Mayo Clinic has found that for patients with eye shingles, oral antiviral drugs are critical to prevent long-term consequences in the eye. Untreated, 10 percent of eye shingles patients experience a serious long-term outcome, such as severe visual loss, eyelid scarring or chronic in-turning of the eyelashes; if treated, two percent of patients experience these effects. The Mayo Clinic study refutes the findings of a previous British study of oral antivirals in patients with eye shingles.
"This is the first time its been documented that within the eye, the chance of something really bad happening is greatly reduced by administering oral antivirals," says Keith Baratz, M.D., Mayo Clinic ophthalmologist and author of the manuscript, "Herpes Zoster Ophthalmicus in Olmsted County, Minnesota: Have Systemic Antivirals Made a Difference?" to be published in the March issue of Archives of Ophthalmology, http://archopht.ama-assn.org.
This study, based on data from the Rochester Epidemiology Project, http://www.mayo.edu/research/mir/topic_1029.html, is the first long-term follow-up study and the second largest study of this medication with patients diagnosed with herpes zoster opthalmicus. The largest study completed of oral antivirals for this disease to date, by Moorfields Eye Hospital in London, found that oral antivirals did not significantly affect long-term outcome; the study was not well controlled, however, according to the Mayo Clinic researchers. Oral antiviral treatment has been controversial due to the Moorfields study as well as the cost of the medicine, which can cost several hundred dollars for a course of treatment, or approximately $13 to $22 per day.
Lisa Copeland | EurekAlert!
A promising target for kidney fibrosis
21.04.2017 | Brigham and Women's Hospital
Stem cell transplants: activating signal paths may protect from graft-versus-host disease
20.04.2017 | Technische Universität München
More and more automobile companies are focusing on body parts made of carbon fiber reinforced plastics (CFRP). However, manufacturing and repair costs must be further reduced in order to make CFRP more economical in use. Together with the Volkswagen AG and five other partners in the project HolQueSt 3D, the Laser Zentrum Hannover e.V. (LZH) has developed laser processes for the automatic trimming, drilling and repair of three-dimensional components.
Automated manufacturing processes are the basis for ultimately establishing the series production of CFRP components. In the project HolQueSt 3D, the LZH has...
Reflecting the structure of composites found in nature and the ancient world, researchers at the University of Illinois at Urbana-Champaign have synthesized thin carbon nanotube (CNT) textiles that exhibit both high electrical conductivity and a level of toughness that is about fifty times higher than copper films, currently used in electronics.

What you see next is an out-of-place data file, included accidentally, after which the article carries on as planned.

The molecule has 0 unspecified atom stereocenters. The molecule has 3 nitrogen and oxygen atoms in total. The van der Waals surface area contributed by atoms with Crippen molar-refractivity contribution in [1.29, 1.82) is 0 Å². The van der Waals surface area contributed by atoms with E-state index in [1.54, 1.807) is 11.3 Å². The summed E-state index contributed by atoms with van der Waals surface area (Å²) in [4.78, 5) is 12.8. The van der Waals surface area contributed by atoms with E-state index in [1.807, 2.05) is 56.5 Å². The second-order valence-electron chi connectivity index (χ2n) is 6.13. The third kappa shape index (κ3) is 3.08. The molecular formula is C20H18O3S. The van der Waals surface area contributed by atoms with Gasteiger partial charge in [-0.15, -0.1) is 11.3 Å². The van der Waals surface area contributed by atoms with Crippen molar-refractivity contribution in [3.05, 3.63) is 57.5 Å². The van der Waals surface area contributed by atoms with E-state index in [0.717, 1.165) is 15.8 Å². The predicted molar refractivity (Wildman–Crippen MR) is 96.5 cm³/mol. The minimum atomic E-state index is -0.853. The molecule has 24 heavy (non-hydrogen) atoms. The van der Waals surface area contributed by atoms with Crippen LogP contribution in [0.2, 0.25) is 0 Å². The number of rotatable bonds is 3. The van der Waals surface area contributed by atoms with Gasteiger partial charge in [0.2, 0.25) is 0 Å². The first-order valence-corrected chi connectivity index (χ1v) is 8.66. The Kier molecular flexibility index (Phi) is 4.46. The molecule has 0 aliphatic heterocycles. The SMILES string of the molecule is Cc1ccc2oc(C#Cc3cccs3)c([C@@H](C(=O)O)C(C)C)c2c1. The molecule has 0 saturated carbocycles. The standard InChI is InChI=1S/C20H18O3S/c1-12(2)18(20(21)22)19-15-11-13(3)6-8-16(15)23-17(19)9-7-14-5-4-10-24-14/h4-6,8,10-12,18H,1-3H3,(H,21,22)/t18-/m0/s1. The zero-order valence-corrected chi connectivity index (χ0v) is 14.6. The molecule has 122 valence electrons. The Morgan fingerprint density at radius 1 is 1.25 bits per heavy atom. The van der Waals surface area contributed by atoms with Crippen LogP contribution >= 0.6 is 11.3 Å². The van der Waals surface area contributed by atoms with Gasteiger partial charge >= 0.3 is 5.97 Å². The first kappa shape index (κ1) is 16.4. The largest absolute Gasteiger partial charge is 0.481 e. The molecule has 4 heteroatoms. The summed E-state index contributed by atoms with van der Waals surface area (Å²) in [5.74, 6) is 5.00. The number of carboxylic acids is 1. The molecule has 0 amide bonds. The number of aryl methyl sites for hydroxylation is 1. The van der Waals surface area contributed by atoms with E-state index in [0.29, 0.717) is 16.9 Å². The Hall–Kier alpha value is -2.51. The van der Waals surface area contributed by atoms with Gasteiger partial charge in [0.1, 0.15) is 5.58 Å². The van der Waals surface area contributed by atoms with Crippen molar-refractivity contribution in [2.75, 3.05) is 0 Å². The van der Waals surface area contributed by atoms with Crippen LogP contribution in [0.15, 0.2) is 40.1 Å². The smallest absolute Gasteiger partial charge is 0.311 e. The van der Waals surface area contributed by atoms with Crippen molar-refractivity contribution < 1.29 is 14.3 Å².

"The structural robustness of thin metal films has significant importance for the reliable operation of smart skin and flexible electronics including...
The nearby, giant radio galaxy M87 hosts a supermassive black hole (BH) and is well-known for its bright jet dominating the spectrum over ten orders of magnitude in frequency. Due to its proximity, jet prominence, and the large black hole mass, M87 is the best laboratory for investigating the formation, acceleration, and collimation of relativistic jets. A research team led by Silke Britzen from the Max Planck Institute for Radio Astronomy in Bonn, Germany, has found strong indication for turbulent processes connecting the accretion disk and the jet of that galaxy providing insights into the longstanding problem of the origin of astrophysical jets.
Supermassive black holes form some of the most enigmatic phenomena in astrophysics. Their enormous energy output is supposed to be generated by the...
The probability to find a certain number of photons inside a laser pulse usually corresponds to a classical distribution of independent events, the so-called...
Microprocessors based on atomically thin materials hold the promise of the evolution of traditional processors as well as new applications in the field of flexible electronics. Now, a TU Wien research team led by Thomas Müller has made a breakthrough in this field as part of an ongoing research project.
Two-dimensional materials, or 2D materials for short, are extremely versatile, although – or often more precisely because – they are made up of just one or a...
20.04.2017 | Event News
18.04.2017 | Event News
03.04.2017 | Event News
25.04.2017 | Earth Sciences
25.04.2017 | Life Sciences
25.04.2017 | Earth Sciences